With the body and chassis mated, everything was going swimmingly, when life well and truly got in the way.

“My daughter Georgia contracted a cancer in the form of a brain tumour, so I stopped the build to concentrate on her,” Brentyn says.

On top, Brentyn’s added a Juliano’s faux roof insert kit. “Michael and Ashley Cave even measured up an original ’32 insert, then replicated the exact measurement on mine,” he says. “It’s a black vinyl kit, which didn’t suit my white theme. Trying to find white capping was near impossible, but through the HAMB I was put onto a boat company in Florida that had one roll left”

Thankfully, Georgia fought off the big C over a period of a decade and is now a happy 16-year-old, albeit with a disability. Once things started to look up for Georgia, Brentyn’s thoughts turned back to his ’32.

It helped that mate Michael Ahrens gave him a nudge-along to get the coupe completed.

A ’52 Buick was relieved of its tail-lights, while indicators were previously on an Austin A30. The fuel cap is an original Dual-Loc Jr gasoline cap – a 50s aftermarket accessory

“Michael said: ‘We have got to get this hot rod on the road; you need a hot rod,’” Brentyn laughs. “He soon came over to go through some ideas of what I wanted and what could be done. He was a great motivator; I can’t thank him enough.”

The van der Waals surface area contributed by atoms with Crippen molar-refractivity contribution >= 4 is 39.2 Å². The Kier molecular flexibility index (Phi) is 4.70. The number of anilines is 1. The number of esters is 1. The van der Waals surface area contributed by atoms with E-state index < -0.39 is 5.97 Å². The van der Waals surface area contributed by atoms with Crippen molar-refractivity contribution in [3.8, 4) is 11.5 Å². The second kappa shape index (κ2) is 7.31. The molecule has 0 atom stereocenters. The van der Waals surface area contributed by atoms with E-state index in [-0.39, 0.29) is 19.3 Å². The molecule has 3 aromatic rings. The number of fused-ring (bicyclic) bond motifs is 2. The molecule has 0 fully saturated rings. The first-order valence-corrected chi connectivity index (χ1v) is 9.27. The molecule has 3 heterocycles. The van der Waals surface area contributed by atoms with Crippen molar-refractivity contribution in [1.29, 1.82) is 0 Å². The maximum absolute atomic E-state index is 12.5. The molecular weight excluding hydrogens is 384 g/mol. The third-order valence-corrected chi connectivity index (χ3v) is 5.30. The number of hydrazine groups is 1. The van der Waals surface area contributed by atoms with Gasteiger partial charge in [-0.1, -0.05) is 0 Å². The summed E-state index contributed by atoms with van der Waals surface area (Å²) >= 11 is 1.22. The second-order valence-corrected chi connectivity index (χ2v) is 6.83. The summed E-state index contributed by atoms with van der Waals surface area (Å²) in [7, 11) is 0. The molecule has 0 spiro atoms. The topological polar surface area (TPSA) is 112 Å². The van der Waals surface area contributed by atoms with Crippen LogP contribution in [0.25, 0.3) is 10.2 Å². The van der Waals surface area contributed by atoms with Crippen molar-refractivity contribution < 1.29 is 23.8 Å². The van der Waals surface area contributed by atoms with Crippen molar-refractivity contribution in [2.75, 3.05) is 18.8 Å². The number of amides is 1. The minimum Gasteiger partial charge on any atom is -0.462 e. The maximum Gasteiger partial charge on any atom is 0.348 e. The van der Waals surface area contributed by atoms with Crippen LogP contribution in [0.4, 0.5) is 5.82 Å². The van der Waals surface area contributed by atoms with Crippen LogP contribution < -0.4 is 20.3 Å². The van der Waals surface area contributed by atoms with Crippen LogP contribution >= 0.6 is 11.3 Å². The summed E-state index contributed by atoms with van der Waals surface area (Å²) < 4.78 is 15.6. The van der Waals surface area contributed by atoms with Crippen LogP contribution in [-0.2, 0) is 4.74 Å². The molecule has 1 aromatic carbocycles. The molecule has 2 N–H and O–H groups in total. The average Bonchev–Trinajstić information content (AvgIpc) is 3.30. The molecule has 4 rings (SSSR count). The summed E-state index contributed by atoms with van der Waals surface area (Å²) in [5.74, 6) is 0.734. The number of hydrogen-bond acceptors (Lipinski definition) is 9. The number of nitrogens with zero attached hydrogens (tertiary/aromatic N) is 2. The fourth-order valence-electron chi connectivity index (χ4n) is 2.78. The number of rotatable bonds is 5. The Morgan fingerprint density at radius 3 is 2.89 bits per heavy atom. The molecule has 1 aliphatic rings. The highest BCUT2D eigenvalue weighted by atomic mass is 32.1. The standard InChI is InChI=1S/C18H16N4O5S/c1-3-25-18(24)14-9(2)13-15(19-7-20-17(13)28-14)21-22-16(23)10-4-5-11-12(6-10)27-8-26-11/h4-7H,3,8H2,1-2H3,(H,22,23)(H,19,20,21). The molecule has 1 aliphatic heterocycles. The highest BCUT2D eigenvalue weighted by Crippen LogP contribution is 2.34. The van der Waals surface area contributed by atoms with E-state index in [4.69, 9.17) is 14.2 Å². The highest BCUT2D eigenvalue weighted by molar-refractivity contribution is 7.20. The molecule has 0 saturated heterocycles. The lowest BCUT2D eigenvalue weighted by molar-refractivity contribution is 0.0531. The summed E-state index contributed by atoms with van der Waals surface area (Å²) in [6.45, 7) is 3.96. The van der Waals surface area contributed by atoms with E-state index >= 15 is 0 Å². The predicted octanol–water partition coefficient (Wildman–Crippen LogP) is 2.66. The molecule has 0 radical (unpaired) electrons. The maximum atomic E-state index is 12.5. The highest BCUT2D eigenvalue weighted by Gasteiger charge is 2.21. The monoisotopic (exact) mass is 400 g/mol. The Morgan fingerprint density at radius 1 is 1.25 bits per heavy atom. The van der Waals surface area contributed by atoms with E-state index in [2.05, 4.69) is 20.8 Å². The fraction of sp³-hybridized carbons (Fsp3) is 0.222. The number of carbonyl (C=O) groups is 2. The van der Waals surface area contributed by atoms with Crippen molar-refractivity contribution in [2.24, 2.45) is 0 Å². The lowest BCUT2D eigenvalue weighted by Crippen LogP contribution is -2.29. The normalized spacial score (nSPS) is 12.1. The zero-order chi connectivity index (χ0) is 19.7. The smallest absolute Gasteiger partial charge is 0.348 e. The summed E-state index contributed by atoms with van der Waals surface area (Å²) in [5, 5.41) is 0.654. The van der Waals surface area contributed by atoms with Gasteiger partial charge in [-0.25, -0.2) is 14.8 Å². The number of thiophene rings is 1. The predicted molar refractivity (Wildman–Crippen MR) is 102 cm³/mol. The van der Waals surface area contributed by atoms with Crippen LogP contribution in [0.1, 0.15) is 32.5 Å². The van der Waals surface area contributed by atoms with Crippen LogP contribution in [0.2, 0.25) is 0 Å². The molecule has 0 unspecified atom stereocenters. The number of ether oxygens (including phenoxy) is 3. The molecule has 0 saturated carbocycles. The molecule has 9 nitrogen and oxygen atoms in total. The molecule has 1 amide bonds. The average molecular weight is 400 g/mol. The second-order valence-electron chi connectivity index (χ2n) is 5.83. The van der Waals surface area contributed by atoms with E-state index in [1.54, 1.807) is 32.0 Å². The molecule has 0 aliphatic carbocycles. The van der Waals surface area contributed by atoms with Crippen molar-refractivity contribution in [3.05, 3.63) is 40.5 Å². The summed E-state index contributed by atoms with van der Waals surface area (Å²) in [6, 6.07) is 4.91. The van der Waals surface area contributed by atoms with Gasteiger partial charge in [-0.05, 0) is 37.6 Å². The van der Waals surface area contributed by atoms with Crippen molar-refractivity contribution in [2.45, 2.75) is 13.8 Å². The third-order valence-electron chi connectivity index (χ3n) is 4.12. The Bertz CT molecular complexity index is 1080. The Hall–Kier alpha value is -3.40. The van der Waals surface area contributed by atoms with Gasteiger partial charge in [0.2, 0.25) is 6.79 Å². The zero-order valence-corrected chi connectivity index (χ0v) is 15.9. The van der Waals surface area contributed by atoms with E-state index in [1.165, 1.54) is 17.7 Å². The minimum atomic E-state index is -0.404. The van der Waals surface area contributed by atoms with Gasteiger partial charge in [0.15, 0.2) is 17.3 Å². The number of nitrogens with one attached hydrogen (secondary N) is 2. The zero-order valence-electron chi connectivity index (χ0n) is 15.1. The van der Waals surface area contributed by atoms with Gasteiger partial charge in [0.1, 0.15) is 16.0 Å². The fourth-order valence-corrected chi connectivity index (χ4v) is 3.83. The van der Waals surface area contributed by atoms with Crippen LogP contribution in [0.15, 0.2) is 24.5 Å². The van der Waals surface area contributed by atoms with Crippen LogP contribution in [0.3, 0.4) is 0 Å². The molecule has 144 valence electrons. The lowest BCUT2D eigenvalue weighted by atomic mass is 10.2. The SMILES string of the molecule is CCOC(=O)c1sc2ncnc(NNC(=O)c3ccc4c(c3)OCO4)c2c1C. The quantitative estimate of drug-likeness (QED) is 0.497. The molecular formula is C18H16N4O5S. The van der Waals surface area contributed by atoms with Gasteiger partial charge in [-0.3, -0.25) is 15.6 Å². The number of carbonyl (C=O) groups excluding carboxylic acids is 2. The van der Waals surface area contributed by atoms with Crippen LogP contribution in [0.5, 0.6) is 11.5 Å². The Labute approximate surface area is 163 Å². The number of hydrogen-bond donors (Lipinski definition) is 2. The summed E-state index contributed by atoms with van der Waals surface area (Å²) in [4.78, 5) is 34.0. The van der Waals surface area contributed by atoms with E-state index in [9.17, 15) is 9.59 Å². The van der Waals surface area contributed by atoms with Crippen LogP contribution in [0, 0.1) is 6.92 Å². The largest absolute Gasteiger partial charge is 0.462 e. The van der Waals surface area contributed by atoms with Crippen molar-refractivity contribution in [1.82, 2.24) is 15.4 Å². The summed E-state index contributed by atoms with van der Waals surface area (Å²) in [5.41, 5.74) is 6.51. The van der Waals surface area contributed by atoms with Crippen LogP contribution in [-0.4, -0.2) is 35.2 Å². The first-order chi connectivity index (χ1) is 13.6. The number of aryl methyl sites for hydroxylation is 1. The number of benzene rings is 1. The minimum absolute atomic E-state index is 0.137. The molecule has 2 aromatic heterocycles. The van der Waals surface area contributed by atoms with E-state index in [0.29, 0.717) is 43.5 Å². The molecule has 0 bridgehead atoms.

Michael adds: “I’d like to think that I helped bring to life the picture in Brentyn’s mind of his perfect car.”

“I loved the X1 intake, as bigger is better and six carbs is over the top, and if you know me, you know I like being OTT,” Brentyn laughs. “I added six large-logo Stromberg 97s, which I bought locally then had rebuilt by Max Musgrove of 97-Express in Utah

Among the ideas that the pair bandied about was an overall traditional theme.

“To make the ’glass body look like it’s an old, traditional car I added pieces from the 40s to the 60s, and I purposely left the cracks in the chrome for character,” Brentyn says. “It had to flow from front to back so that it all tied in.”

A few alterations from the decade-old coupling were required, so the coupe went to Michael’s for tweaks.

To get the 97s working, Clive from Stromberg noticed in one of my Facebook posts that my progressive linkage was going to foul with the fuel lines. So he sent me a pair of prototype fuel fittings for my centre carbies – they have a notch to clear the linkage. That was pretty rad!”